In comparison with chloroquine, our results indicate that quin-
acrineexhibitsmore robustcytotoxicity against GISTcells, both as
a single agent and in combination with imatinib. Like chloroquine,
quinacrine has a long history as an antimalarial, but to our knowl-
yeast vacuoles, the equivalent of the mammalian lysosome (29).
other established lysosomal inhibitors in terms of its ability to in-
hibit autophagic flux. Based on these results, we hypothesize that
the cytotoxic effects of quinacrine in GIST cells are due to auto-
phagy and lysosomal inhibition. Still, we recognize that the
cytotoxic effects of quinacrine and chloroquine may involve other
processes (30, 31). Because both agents are in clinical trials for
cancer, further studies are needed to dissect the precise con-
tributions of autophagy inhibition to their antineoplastic effects.
Overall, we demonstrate that a significant proportion of GIST
cells survive imatinib therapy by entering a state of reversible
quiescence and activating an autophagy-dependent survival
mechanism. Autophagy inhibition, using either ATG knockdown
or pharmacological lysosomal inhibition with antimalarials,
potentiates imatinib cytotoxicity against GIST cells, both in vitro
and in vivo. Based on these results, we predict that combination
inexpensive antimalarial agents with well-known toxicity profiles,
has the potential to greatly improve clinical outcome in
Autophagy Analysis. Multiple complementary assays were used to measure
autophagosome formation and autophagic flux, including: quantification of
punctate LC3 using immunohistochemistry (in tissues) or fluorescence mi-
croscopy (in GIST cells stablyexpressing LC3fluorescentproteinchimeras), the
formation and lysosomal turnover of lipidated LC3 (LC3-II), and degradation
of the autophagy substrate, p62. All techniques were performed in accor-
dance with established guidelines (14). Details are found in SI Methods.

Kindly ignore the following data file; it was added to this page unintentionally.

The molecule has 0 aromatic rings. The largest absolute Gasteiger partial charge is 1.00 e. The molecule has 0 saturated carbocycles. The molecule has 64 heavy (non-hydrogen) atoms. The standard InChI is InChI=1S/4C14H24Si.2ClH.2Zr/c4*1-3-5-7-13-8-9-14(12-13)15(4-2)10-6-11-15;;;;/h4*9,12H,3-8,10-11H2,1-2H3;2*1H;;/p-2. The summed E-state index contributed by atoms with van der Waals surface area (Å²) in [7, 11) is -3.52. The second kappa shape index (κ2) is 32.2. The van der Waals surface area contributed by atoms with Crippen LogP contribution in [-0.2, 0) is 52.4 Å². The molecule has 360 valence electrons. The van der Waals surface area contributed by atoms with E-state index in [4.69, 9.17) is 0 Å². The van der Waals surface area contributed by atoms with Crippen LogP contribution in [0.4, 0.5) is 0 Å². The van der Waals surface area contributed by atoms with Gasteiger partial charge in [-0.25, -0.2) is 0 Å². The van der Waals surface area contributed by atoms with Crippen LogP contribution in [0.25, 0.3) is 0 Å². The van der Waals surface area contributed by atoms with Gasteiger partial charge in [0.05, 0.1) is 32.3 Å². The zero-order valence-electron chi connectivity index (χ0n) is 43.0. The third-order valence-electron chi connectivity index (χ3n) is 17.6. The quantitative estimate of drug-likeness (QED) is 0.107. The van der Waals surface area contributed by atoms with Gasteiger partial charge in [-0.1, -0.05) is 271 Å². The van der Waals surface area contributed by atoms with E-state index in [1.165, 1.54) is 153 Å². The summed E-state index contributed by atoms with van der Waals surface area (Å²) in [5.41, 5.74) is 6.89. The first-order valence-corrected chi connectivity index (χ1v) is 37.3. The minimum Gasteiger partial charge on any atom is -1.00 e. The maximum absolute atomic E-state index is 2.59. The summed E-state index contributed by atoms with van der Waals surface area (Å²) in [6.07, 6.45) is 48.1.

Cell Colony Outgrowth Assay. Cells were plated at 100 cells per well in six-well
tissueculture plates invariousconditions.Colonies weregrown out for14din
the presence of 0.1 μM imatinib, 5 μM chloroquine, or 0.5 μM quinacrine
alone or in combination with imatinib, fixed with methanol, and stained
with 0.2% crystal violet. The number of cells per colony was enumerated in
50 randomly oriented colonies. Each experiment was repeated three times.
Details for cell culture, antibodies and chemicals, generation of stable
lines, cell-cycle analysis, cell proliferation and apoptosis analyses, glucose
uptake analysis, analysis of punctate GFP-LC3 and GFP-mCherry-LC3, analysis
of LC3 by immunohistochemistry, clonogenic replating assay, RNA in-
terference, immunoblot analysis, electron microscopy, treatment of GIST-T1
xenografts, human subjects, and statistics are given in SI Methods.
ACKNOWLEDGMENTS. We thank James Bena, PhD (Department of Quan-
titative Health Sciences, Cleveland Clinic), for assistance with statistical
evaluations and Ms. Paula Carver for excellent technical assistance. GIST
882 was a gift of Dr. Jonathan Fletcher (Brigham and Women’s Hospital,
Boston). A grant from the Life Raft Group (to B.P.R. and M.D.-R.), National
Cancer Institute Grant R01 CA126792 (to J.D.), a Culpeper Medical Scholar
Award (Partnership For Cures) (to J.D.), an AACR-Genentech BioOncology
Award (to J.D.), and a Howard Hughes Medical Institute Physician-Scientist
Early Career Award (to J.D.) supported this work.
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| www.pnas.org/cgi/doi/10.1073/pnas.1000248107Gupta et al.